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How often do you think about the Roman Empire? BLOOD AND SHADOWS will have you thinking about it a lot.

The Battle of Philippi is over. Octavian and Mark Antony have defeated the Republic. A cause and a generation of young noblemen have been lost.
 
Lucius Sestius, after his deadly encounters with conspiracy and the Ides of March, has been driven from Rome by his allegiance to Caesar’s murderers. He has seen his commanders die on the battlefield, and now he and his friends must rebuild their lives, burdened by defeat and grief.
 
In exile on Sicily, Lucius investigates the mysterious murder of a soldier, just as peace negotiations between Antony, Octavian and the rebel Sextus Pompey are being planned.
 
When another murder threatens the negotiations, Lucius is ordered to make enquiries and provide a convenient explanation. Realising this is his only path to freedom, he returns to Rome knowing that a murderer has gone free.
 
Back home, the murder of the veteran centurion Crastinus leads Lucius to the terrible suspicion that one of his friends is responsible, and that he himself has allowed this to happen. 

Blood and Shadows is the third novel in author Fiona Forsyth’s epic series featuring the Roman Lucius Sestius, and it definitively brings an emotional closure to this wonderfully satisfying historical mystery trilogy. Book three focuses on Lucius’s experiences after he survives the devastating battle between opposing Roman armies at Philippi, an event that changed him and Rome forever.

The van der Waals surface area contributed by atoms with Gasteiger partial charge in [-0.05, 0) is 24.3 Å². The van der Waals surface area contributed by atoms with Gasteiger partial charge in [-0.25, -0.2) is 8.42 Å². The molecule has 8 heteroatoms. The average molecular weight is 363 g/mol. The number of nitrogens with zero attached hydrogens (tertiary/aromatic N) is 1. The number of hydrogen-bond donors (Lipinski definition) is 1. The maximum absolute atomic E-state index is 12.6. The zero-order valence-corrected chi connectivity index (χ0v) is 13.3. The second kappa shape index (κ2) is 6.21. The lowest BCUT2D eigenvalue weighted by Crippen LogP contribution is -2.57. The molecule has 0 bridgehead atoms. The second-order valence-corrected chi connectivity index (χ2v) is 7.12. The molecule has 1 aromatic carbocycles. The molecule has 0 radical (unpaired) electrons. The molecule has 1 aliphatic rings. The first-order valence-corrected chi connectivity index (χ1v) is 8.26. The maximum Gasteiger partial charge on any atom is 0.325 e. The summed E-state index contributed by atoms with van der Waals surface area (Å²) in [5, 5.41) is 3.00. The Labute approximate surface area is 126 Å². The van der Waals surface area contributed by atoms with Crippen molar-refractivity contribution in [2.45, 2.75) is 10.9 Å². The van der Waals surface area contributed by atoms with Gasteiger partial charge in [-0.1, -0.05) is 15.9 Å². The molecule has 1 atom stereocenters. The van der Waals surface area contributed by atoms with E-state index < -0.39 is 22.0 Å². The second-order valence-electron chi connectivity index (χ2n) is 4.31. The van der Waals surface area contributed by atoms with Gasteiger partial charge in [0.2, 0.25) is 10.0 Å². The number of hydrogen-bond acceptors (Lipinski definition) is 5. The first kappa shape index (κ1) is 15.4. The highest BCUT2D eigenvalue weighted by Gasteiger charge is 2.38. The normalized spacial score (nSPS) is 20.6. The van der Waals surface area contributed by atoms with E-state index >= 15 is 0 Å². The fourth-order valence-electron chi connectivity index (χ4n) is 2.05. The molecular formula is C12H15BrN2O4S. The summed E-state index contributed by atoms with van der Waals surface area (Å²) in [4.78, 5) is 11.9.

The author’s writing is strong in many areas, and one, in particular, is character development. She especially has her craft completely in hand as she depicts Lucius’s changes over three novels. Lucius grew to manhood as a privileged son in a senatorial family and was destined to serve the Republic and lead if chosen. His esteemed father taught him to always act with honor and do what’s right for the people of Rome. Still, Lucius is ultimately disappointed to discover that not all his peers or even Julius Caesar himself are willing to do the same. When Caesar is assassinated, Lucius sides with Brutus and Cassius and is present at their army’s defeat at Philippi. Although he survives, he is not undamaged; Lucius escapes to Sicily, a changed man. He and his friends, Horace and Marcus, understand they will probably live out their lives separated from family, friends, and homeland, and each must deal with the psychological aftermath of the horrors of their battlefield experiences in their own ways. 

Lucius’s anxiety over the murder of the unidentified soldier haunts him throughout the book, and additional murders, committed in a similar fashion, follow him back to Rome after he is pardoned. Tragically, his suspicions shift to his two friends, but his hands are tied as to how to reveal which of them is the murderer. 

As with the previous books in the trilogy, the story is studded with historical figures, true events, and the little details of everyday life in ancient Rome that bring these books to life. There is always a mention of some activity, item, or event that sends me to Google to read more about it. 

With its endearing main character and wonderfully vivid settings, I recommend BLOOD AND SHADOWS to readers of historical mysteries, especially those interested in ancient Rome (and I understand, according to TikTok, that would be many of you?) and fans of the previous novels. 

I voluntarily reviewed this after receiving an Advanced Review Copy from Reedsy Discovery.

 

See my review of The Emperor's Servant (Lucius Sestius Mystery, #2) here!

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